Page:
Counting previous spending going back to fiscal 2018, the Air Force is projecting the total cost of keeping the F-22 capable against current and future threats at $16.2 billion, according to an Air Force spokesperson. That comes to more than $100 million for each of the 148 or so F-22s the Air Force plans to retain.

The jets the Air Force wants to divest have been used for basic skills training and not been kept to the same configuration as the frontline fleet. Air Force Secretary Frank Kendall has said he estimates it would cost $50 million apiece to upgrade the them to the current operational fleet configuration, and considerably more to keep them consistent with the rest of the fleet on top of the cost of flying and maintaining them.

Though Air Combat Command has considered requesting funding to upgrade the old F-22s every year for at least eight years, the proposal has always lost out to higher priorities, former ACC commanders have said.

The Air Force asked Congress last year to retire the same 32 F-22s but was rebuffed. It’s asking again this year not only because those aircraft are “no longer operationally representative,” but the cost to bring them up to full capability would be “prohibitive,” Lt. Gen. Richard G. Moore, deputy chief of staff for plans and programs, told the HASC tactical aviation panel. They are also no longer competitive with China’s best stealth fighters, he said.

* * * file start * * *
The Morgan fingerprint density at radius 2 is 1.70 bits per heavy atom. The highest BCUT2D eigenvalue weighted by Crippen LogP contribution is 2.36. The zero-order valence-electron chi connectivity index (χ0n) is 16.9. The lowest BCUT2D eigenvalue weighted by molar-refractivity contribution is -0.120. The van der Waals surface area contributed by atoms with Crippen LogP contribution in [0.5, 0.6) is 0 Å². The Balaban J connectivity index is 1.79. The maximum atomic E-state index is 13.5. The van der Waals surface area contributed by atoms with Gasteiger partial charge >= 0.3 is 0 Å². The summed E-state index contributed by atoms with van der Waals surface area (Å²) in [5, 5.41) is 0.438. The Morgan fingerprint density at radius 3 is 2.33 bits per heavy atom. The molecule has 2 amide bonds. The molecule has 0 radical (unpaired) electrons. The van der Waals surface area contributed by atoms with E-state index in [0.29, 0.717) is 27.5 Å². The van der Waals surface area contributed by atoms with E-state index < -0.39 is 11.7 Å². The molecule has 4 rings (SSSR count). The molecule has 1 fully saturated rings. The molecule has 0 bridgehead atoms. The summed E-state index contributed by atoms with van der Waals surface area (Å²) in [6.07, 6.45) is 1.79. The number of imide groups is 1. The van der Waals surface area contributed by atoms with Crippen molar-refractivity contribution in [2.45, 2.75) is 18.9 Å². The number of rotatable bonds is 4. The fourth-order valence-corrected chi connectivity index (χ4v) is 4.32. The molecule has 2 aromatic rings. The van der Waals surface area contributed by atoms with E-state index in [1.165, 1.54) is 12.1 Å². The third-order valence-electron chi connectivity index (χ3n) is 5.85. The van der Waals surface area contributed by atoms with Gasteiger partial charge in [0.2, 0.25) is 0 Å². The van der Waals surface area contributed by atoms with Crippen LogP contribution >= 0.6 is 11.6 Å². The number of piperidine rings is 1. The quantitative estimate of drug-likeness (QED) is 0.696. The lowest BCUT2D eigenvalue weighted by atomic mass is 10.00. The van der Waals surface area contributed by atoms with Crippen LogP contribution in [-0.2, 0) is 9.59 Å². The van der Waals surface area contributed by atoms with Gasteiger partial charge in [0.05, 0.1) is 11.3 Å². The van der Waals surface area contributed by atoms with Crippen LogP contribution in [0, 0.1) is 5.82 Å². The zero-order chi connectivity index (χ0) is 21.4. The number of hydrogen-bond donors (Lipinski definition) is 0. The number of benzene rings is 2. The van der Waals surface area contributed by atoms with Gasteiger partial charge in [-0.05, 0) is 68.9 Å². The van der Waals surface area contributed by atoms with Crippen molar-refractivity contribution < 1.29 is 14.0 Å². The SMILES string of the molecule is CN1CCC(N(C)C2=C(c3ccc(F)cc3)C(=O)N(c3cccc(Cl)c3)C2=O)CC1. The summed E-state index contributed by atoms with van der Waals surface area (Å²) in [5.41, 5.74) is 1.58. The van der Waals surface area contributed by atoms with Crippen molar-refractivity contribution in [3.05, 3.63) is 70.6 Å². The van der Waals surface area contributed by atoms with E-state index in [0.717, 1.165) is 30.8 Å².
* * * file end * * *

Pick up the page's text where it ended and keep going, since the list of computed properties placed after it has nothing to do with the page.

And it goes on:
“Upgrading the Block 20s to a combat configuration is cost-prohibitive and very time intensive,” Moore testified. “Based on the most advanced weapons that an F-22 Block 20 can carry now, it is not competitive with the [Shenyang] J-20, with the most advanced weapons the Chinese can put on it.”

And while the Air Force typically does not specify which cost-saving moves pay for which new programs, “in this case, all of the resources that came from the Block 20 went directly to NGAD, and we believe that we must get to NGAD in order to be able to continue confronting Chinese aggression into the ‘30s,” Moore said. “And so that, to us, was a trade that was worth making.”

Opponents of the F-22 divestment argue the Air Force can continue to use the jets for training, but Moore said the configuration of the cockpit is so different from that of frontline aircraft that “there’s negative learning that occurs.” Pilots have to “unlearn some of the things that they learned in the Block 20 when they go to an operational aircraft.”

Pressed by panel members on what the Air Force will do if not permitted to retire the oldest F-22s, Moore said the answer will depend on the level of funding appropriated for the F-22 program

As for what would happen to the NGAD account—since that is where the F-22 savings are supposed to go—Moore replied, “I couldn’t say. … We’ll have to work with the Congress and determine how we’ll make the F-22 program make it to the end of the year, in the event that divestiture is prohibited but continued operations are not appropriated.”

In any event, an Air Force spokesperson told Air & Space Forces Magazine the service “does not plan to modernize these aircraft to a comparable configuration to receive the majority of the planned F-22 upgrades.”

Neither the F-22 nor NGAD accounts include funding for the AIM-260 Joint Advanced Tactical Missile (JATM), which is to be their primary weapon.